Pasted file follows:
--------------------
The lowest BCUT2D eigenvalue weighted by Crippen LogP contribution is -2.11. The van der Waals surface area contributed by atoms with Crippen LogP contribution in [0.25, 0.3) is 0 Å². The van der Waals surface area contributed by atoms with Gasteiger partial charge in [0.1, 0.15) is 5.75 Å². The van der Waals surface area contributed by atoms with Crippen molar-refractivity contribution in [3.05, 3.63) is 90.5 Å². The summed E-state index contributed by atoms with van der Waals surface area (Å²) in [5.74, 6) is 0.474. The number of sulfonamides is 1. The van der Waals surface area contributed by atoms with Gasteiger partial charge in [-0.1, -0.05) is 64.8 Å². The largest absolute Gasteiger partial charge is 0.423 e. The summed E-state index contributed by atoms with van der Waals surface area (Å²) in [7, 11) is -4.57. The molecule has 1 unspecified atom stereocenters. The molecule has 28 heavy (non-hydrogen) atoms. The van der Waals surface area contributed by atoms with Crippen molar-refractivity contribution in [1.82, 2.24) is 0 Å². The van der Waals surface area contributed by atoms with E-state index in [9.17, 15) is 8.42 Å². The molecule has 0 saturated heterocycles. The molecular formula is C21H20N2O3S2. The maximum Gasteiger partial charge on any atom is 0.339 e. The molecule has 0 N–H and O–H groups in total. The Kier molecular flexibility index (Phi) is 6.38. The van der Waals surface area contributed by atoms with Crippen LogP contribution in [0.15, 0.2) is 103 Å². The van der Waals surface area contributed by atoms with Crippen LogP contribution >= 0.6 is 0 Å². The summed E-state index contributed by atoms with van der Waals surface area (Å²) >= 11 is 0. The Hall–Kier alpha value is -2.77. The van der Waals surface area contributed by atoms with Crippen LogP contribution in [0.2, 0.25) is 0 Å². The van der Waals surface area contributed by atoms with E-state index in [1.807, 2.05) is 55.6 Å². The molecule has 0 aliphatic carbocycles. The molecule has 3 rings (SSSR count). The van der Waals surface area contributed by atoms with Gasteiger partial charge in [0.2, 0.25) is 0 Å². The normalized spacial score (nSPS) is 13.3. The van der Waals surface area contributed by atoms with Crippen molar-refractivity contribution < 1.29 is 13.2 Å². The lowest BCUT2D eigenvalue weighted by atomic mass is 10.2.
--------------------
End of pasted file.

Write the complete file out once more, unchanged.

The lowest BCUT2D eigenvalue weighted by Crippen LogP contribution is -2.11. The van der Waals surface area contributed by atoms with Crippen LogP contribution in [0.25, 0.3) is 0 Å². The van der Waals surface area contributed by atoms with Gasteiger partial charge in [0.1, 0.15) is 5.75 Å². The van der Waals surface area contributed by atoms with Crippen molar-refractivity contribution in [3.05, 3.63) is 90.5 Å². The summed E-state index contributed by atoms with van der Waals surface area (Å²) in [5.74, 6) is 0.474. The number of sulfonamides is 1. The van der Waals surface area contributed by atoms with Gasteiger partial charge in [-0.1, -0.05) is 64.8 Å². The largest absolute Gasteiger partial charge is 0.423 e. The summed E-state index contributed by atoms with van der Waals surface area (Å²) in [7, 11) is -4.57. The molecule has 1 unspecified atom stereocenters. The molecule has 28 heavy (non-hydrogen) atoms. The van der Waals surface area contributed by atoms with Crippen molar-refractivity contribution in [1.82, 2.24) is 0 Å². The van der Waals surface area contributed by atoms with E-state index in [9.17, 15) is 8.42 Å². The molecule has 0 saturated heterocycles. The molecular formula is C21H20N2O3S2. The maximum Gasteiger partial charge on any atom is 0.339 e. The molecule has 0 N–H and O–H groups in total. The Kier molecular flexibility index (Phi) is 6.38. The van der Waals surface area contributed by atoms with Crippen LogP contribution in [0.15, 0.2) is 103 Å². The van der Waals surface area contributed by atoms with Crippen LogP contribution >= 0.6 is 0 Å². The summed E-state index contributed by atoms with van der Waals surface area (Å²) >= 11 is 0. The Hall–Kier alpha value is -2.77. The van der Waals surface area contributed by atoms with Crippen LogP contribution in [0.2, 0.25) is 0 Å². The van der Waals surface area contributed by atoms with E-state index in [1.807, 2.05) is 55.6 Å². The molecule has 0 aliphatic carbocycles. The molecule has 3 rings (SSSR count). The van der Waals surface area contributed by atoms with Gasteiger partial charge in [0.2, 0.25) is 0 Å². The normalized spacial score (nSPS) is 13.3. The van der Waals surface area contributed by atoms with Crippen molar-refractivity contribution < 1.29 is 13.2 Å². The lowest BCUT2D eigenvalue weighted by atomic mass is 10.2.